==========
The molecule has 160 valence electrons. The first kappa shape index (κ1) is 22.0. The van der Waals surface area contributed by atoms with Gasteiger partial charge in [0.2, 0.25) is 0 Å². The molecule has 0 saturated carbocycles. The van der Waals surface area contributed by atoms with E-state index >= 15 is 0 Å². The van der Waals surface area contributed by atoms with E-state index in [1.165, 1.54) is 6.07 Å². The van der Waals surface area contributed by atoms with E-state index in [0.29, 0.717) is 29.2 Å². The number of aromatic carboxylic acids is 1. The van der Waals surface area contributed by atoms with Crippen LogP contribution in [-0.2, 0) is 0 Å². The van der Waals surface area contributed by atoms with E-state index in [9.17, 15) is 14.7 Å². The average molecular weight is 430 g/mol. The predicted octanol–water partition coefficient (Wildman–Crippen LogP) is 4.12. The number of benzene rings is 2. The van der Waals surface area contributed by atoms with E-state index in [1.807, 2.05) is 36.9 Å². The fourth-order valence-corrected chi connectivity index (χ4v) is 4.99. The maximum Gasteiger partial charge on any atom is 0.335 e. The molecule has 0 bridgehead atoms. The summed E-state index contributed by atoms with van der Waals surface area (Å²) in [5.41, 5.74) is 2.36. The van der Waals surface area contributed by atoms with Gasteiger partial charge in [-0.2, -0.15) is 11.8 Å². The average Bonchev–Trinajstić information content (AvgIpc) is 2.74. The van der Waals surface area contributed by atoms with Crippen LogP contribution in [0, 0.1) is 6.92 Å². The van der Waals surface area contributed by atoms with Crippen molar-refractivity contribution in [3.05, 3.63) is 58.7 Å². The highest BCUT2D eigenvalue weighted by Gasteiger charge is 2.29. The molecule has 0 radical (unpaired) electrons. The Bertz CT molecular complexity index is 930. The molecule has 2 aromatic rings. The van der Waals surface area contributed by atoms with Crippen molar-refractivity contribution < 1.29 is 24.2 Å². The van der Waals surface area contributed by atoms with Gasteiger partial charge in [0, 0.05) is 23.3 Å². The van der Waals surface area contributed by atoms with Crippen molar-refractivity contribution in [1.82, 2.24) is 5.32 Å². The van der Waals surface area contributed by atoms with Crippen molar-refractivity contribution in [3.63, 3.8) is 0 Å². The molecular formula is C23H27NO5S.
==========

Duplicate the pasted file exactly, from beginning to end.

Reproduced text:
The molecule has 160 valence electrons. The first kappa shape index (κ1) is 22.0. The van der Waals surface area contributed by atoms with Gasteiger partial charge in [0.2, 0.25) is 0 Å². The molecule has 0 saturated carbocycles. The van der Waals surface area contributed by atoms with E-state index >= 15 is 0 Å². The van der Waals surface area contributed by atoms with E-state index in [1.165, 1.54) is 6.07 Å². The van der Waals surface area contributed by atoms with E-state index in [0.29, 0.717) is 29.2 Å². The number of aromatic carboxylic acids is 1. The van der Waals surface area contributed by atoms with Crippen LogP contribution in [-0.2, 0) is 0 Å². The van der Waals surface area contributed by atoms with E-state index in [9.17, 15) is 14.7 Å². The average molecular weight is 430 g/mol. The predicted octanol–water partition coefficient (Wildman–Crippen LogP) is 4.12. The number of benzene rings is 2. The van der Waals surface area contributed by atoms with E-state index in [1.807, 2.05) is 36.9 Å². The fourth-order valence-corrected chi connectivity index (χ4v) is 4.99. The maximum Gasteiger partial charge on any atom is 0.335 e. The molecule has 0 bridgehead atoms. The summed E-state index contributed by atoms with van der Waals surface area (Å²) in [5.41, 5.74) is 2.36. The van der Waals surface area contributed by atoms with Gasteiger partial charge in [-0.2, -0.15) is 11.8 Å². The average Bonchev–Trinajstić information content (AvgIpc) is 2.74. The van der Waals surface area contributed by atoms with Crippen LogP contribution in [0, 0.1) is 6.92 Å². The van der Waals surface area contributed by atoms with Crippen molar-refractivity contribution in [3.05, 3.63) is 58.7 Å². The highest BCUT2D eigenvalue weighted by Gasteiger charge is 2.29. The molecule has 0 radical (unpaired) electrons. The Bertz CT molecular complexity index is 930. The molecule has 2 aromatic rings. The van der Waals surface area contributed by atoms with Crippen molar-refractivity contribution < 1.29 is 24.2 Å². The van der Waals surface area contributed by atoms with Gasteiger partial charge in [0, 0.05) is 23.3 Å². The van der Waals surface area contributed by atoms with Crippen molar-refractivity contribution in [1.82, 2.24) is 5.32 Å². The van der Waals surface area contributed by atoms with Crippen molar-refractivity contribution in [3.63, 3.8) is 0 Å². The molecular formula is C23H27NO5S.